Where was my grandmother… on the night of Sunday 2 April, 1911? She wasn’t at home with her parents and sisters, which is a surprise because she was only 13.
I know she wasn’t at home because I’ve just looked her up on the 1911 Census. An alluring and expensive way of spending an evening. I’m a huge fan of the National Archives (their podcasts are exceptional) and they have done a superb job with the census site. I hate to think how long it took and how much it cost to transcribe those millions of lines of scrawly manuscript. So I really cannot begrudge them their money. I’d have happily spent an evening cyber-stalking my ancestors if I could have done it for free, and the seven quid I spent has enabled me to turn turn up some mysteries. I think I may have just discovered an expensive new hobby.
Three things are odd about the census transcript for my great-grandfather’s household.
- They weren’t living where I thought they were. They certainly owned the house on the hill both before and after 1911, so why wasn’t the family there at the time?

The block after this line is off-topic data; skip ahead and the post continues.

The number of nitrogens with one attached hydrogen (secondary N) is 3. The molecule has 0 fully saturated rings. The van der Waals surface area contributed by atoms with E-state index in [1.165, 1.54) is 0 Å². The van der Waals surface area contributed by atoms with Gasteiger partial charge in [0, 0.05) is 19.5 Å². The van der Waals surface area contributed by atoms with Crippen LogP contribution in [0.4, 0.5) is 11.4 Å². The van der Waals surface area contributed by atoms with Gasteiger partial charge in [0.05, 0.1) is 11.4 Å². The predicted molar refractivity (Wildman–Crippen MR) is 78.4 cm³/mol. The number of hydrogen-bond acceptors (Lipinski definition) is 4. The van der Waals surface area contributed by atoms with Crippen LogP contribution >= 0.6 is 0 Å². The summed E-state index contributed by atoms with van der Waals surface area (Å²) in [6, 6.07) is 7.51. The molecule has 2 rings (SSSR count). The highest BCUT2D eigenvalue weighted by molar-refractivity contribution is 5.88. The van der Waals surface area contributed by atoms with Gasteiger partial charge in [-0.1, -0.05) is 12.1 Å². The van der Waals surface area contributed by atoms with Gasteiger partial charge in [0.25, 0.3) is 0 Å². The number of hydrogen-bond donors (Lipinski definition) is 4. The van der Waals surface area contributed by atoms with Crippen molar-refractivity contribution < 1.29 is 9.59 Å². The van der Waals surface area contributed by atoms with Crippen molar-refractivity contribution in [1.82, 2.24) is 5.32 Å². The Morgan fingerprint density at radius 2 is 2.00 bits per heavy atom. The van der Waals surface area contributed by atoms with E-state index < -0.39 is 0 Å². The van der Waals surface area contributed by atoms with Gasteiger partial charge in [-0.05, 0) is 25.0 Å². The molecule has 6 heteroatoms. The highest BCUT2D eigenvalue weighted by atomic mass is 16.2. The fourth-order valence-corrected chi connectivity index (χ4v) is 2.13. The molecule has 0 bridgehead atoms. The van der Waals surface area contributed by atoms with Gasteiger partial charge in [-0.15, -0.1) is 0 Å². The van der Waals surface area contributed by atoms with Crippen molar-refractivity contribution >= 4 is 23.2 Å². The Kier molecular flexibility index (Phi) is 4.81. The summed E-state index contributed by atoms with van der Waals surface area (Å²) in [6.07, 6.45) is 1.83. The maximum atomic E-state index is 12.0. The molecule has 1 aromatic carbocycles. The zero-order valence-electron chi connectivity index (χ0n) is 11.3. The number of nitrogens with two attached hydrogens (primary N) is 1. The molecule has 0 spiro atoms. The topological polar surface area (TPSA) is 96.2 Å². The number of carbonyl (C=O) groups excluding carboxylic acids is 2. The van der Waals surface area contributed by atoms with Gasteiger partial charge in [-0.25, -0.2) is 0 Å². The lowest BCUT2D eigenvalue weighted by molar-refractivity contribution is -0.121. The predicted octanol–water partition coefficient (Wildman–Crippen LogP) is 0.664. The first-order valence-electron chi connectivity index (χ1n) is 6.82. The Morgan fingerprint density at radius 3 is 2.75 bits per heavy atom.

- Then their youngest daughter is shown as being 26 years old in 1911. I’m almost certain she was two or three years younger than grandma, not 13 years older.
- And finally, as I mentioned, my grandmother and her brother were away from home that night.
It turns out she was at school, and the jpeg of the entry for the school showed me a couple of other interesting things.
- Her 15 and 16 year old classmates had their marital status recorded, which looks decidedly odd in the middle of a list of school-girls. The choices were “Single, Married, Widower or Widow” which is quaint in itself.
- One of her classmates had the same name as my godmother – so I find myself wondering if our grandmothers were school-fellows.
It would be expensively easy to click “buy more credits” again and again and five mysteries for a fiver isn’t bad going really. But I’ll resist and savour the unknowingness. Though I might get in touch with siblings and cousins to see what they think.